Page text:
Democratic Budget Amendment on Energy
Prepared Floor Statement
Sen. Jeff Bingaman (D-NM)
"Mr. President, the amendment that I have sent to the desk, on behalf of myself and many of my colleagues, does three things.
First, it fulfills the commitment to secure, affordable, and clean energy that we made in the energy bill we passed last year – a commitment that has been ignored by the Administration and this Budget Resolution.
Second, if this Amendment passes, it will enable us to take the next major step forward to clean and affordable electricity beyond what was contained in the energy bill, by extending for 4 years the renewable energy production tax credit.
Finally, this amendment accomplishes these goals in a budget-neutral fashion – in fact, the amendment overall would reduce the deficit by $3.2 billion over 5 years, because it raises more funds than it would spend, by assuming the reinstatement of the Superfund tax.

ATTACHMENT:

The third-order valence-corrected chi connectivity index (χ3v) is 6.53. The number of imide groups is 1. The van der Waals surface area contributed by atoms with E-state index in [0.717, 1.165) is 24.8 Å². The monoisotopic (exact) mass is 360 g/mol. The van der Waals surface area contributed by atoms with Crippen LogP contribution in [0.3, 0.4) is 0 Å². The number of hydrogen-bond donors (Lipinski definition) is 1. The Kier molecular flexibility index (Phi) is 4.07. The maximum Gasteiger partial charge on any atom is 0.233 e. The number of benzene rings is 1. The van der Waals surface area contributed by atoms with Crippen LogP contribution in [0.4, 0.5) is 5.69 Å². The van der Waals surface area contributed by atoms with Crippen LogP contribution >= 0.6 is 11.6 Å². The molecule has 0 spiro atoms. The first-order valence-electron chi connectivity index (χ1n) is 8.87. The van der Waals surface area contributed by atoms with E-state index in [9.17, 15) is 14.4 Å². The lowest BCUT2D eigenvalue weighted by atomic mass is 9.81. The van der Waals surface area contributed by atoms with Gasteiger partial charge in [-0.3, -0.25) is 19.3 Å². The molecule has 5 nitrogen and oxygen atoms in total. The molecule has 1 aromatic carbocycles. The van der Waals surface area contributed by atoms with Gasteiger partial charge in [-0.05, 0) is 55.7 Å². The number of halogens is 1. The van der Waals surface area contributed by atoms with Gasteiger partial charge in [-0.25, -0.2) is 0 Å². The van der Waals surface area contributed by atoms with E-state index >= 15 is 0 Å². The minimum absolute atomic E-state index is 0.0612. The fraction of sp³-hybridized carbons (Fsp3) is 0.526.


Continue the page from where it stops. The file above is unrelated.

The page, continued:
"Every Senator knows that America faces some huge energy challenges. Energy prices and energy security are among the top concerns of our constituents. Simply put, Americans want their energy to be more secure, to be more affordable, and to be cleaner. Every one of us has devoted a lot of time over the past 3 Congresses to developing legislation that would deliver secure, affordable, and clean energy.
"Last year, we finally enacted the first comprehensive energy bill in 13 years – the Energy Policy Act of 2005. We did so after repeated requests from the White House to send the President a comprehensive energy bill. It was a substantial bipartisan accomplishment. The President gave a strong speech about how good the bill was, when he signed it into law. At the bill signing last August, in Albuquerque, the President declared that "This bill launches an energy strategy for the 21st century." He also observed that, prior to the bill’s enactment, "For more than a decade, America has gone without a national energy policy." If we finally have a new energy strategy for the 21st century, then where is the funding to implement that new strategy? When it comes to energy, "where's the beef" in this Budget Resolution?
"If you were to look at the Budget that was sent to Congress in early February by the President, and at this Budget Resolution, you would be hard pressed to find any beef.